The causes of your indigestion may involve peanut butter, but most likely when other factors contribute to the disorder as well. Fatty foods and overeating can lead to indigestion. Unless you are highly sensitive to peanuts and other legumes, you would have to eat a lot of peanut butter for it to cause digestive problems. Peanut butter contains fat, but mostly unsaturated fat, often referred to as a healthy fat. Peanut butter also has some saturated fat.
When you feel full or experience abdominal distress, you probably have indigestion. Bloating, belching, heartburn and even nausea may occur. Eating too fast or eating too much can trigger indigestion, MedlinePlus notes. Fatty, greasy, spicy and gas-causing foods may result in the discomfort. Underlying problems contribute to or worsen symptoms. Stress, nervousness, smoking and drinking excessive amounts of caffeine or alcohol may cause indigestion. Health conditions that may increase indigestion include irritable bowel syndrome, gastritis, inflammation of the pancreas and gastric or duodenal ulcers.
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Peanut Butter Contents
Peanut butter has a considerable amount of healthy nutrients, including fiber, which helps aid digestion and may prevent digestive difficulties when consumed in moderation. A serving, about 2 tablespoons, of peanut butter has about 12 grams of unsaturated fat compared to about 3 grams of saturated fat, according to Dr. Walter C. Willett in an article for the "Harvard Heart Letter." Peanut butter may have health benefits to reduce the risk of heart disease because of the unsaturated fats that help improve cholesterol levels.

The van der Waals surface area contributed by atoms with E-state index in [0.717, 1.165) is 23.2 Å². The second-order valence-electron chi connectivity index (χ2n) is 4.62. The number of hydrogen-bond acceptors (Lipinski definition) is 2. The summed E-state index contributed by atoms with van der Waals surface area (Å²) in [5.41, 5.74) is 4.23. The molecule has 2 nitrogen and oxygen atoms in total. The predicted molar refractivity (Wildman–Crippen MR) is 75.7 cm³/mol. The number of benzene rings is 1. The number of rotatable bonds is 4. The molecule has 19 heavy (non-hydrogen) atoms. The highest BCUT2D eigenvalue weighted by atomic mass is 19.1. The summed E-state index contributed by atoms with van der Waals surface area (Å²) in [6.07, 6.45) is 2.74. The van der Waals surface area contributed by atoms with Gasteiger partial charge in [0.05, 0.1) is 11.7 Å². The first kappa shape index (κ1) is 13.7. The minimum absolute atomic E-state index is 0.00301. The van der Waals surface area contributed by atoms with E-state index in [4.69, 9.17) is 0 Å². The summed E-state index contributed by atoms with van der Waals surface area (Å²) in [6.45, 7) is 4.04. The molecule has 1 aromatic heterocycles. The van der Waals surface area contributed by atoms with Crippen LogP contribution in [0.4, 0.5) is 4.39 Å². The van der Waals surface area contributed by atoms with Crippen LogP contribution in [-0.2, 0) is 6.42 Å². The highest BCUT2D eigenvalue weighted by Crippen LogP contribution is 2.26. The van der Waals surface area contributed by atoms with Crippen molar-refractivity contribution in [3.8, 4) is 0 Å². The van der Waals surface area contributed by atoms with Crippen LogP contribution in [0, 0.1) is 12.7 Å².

Change Your Eating Habits
Particular foods may cause indigestion for certain people. Some people find that high-fiber foods worsen their symptoms. In that case, peanut butter on whole-grain bread may cause digestive problems. It can also depend on the way you eat. Eating a delicious peanut butter sandwich may bring on the temptation to eat too fast, which can trigger indigestion. Take smaller bites and chew your food thoroughly to help your digestive system break down enzymes and avoid indigestion. When you take time to chew foods, you also slow down your eating to avoid overeating. Eating in a calm environment without excitement or arguments, chewing your food carefully and allowing enough time between meals so your food digests properly can help reduce or prevent indigestion.
Points to Consider
When eaten in moderation, peanut butter usually is digested well. However, if you have an intolerance for legumes and develop indigestion or gas when you eat beans, peanut butter may have the same effect because peanuts are legumes, not nuts. Including other fatty foods with peanut butter or overeating may contribute to digestive problems. If you have a peanut allergy you may experience nausea, diarrhea and stomach pain, but not necessarily heartburn and indigestion symptoms. If you experience these symptoms, along with swelling, hives or trouble breathing, seek emergency medical attention.